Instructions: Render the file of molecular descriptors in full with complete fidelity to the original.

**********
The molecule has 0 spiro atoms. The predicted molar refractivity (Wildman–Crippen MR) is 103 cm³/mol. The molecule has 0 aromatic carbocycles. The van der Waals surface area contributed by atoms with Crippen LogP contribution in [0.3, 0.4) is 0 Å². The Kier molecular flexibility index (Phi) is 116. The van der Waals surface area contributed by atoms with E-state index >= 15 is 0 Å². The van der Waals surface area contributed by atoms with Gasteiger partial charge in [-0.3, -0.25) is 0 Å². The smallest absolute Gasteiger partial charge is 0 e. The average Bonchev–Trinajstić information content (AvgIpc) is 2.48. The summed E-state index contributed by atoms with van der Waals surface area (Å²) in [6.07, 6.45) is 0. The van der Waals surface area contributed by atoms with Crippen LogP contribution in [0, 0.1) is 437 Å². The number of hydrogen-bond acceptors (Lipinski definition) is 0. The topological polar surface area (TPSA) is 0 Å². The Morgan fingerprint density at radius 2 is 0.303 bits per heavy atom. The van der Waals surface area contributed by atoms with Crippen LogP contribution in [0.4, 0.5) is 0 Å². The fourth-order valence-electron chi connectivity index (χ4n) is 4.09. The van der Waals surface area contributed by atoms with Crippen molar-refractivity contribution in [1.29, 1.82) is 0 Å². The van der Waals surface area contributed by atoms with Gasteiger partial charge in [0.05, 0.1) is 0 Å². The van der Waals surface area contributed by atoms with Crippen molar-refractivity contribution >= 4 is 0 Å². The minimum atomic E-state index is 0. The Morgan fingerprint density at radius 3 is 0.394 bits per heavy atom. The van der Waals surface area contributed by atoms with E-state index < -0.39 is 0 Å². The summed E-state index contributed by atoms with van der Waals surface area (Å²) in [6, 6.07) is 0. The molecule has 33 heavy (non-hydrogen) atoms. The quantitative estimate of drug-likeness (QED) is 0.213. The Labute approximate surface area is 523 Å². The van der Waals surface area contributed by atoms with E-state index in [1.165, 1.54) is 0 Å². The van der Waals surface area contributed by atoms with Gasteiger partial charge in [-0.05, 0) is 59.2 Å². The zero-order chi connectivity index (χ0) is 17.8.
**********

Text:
The molecule has 0 spiro atoms. The predicted molar refractivity (Wildman–Crippen MR) is 103 cm³/mol. The molecule has 0 aromatic carbocycles. The van der Waals surface area contributed by atoms with Crippen LogP contribution in [0.3, 0.4) is 0 Å². The Kier molecular flexibility index (Phi) is 116. The van der Waals surface area contributed by atoms with E-state index >= 15 is 0 Å². The van der Waals surface area contributed by atoms with Gasteiger partial charge in [-0.3, -0.25) is 0 Å². The smallest absolute Gasteiger partial charge is 0 e. The average Bonchev–Trinajstić information content (AvgIpc) is 2.48. The summed E-state index contributed by atoms with van der Waals surface area (Å²) in [6.07, 6.45) is 0. The van der Waals surface area contributed by atoms with Crippen LogP contribution in [0, 0.1) is 437 Å². The number of hydrogen-bond acceptors (Lipinski definition) is 0. The topological polar surface area (TPSA) is 0 Å². The Morgan fingerprint density at radius 2 is 0.303 bits per heavy atom. The van der Waals surface area contributed by atoms with Crippen LogP contribution in [0.4, 0.5) is 0 Å². The fourth-order valence-electron chi connectivity index (χ4n) is 4.09. The van der Waals surface area contributed by atoms with Crippen molar-refractivity contribution in [1.29, 1.82) is 0 Å². The van der Waals surface area contributed by atoms with Gasteiger partial charge in [0.05, 0.1) is 0 Å². The van der Waals surface area contributed by atoms with Crippen molar-refractivity contribution >= 4 is 0 Å². The minimum atomic E-state index is 0. The Morgan fingerprint density at radius 3 is 0.394 bits per heavy atom. The van der Waals surface area contributed by atoms with E-state index < -0.39 is 0 Å². The summed E-state index contributed by atoms with van der Waals surface area (Å²) in [6, 6.07) is 0. The molecule has 33 heavy (non-hydrogen) atoms. The quantitative estimate of drug-likeness (QED) is 0.213. The Labute approximate surface area is 523 Å². The van der Waals surface area contributed by atoms with E-state index in [1.165, 1.54) is 0 Å². The van der Waals surface area contributed by atoms with Gasteiger partial charge in [-0.05, 0) is 59.2 Å². The zero-order chi connectivity index (χ0) is 17.8.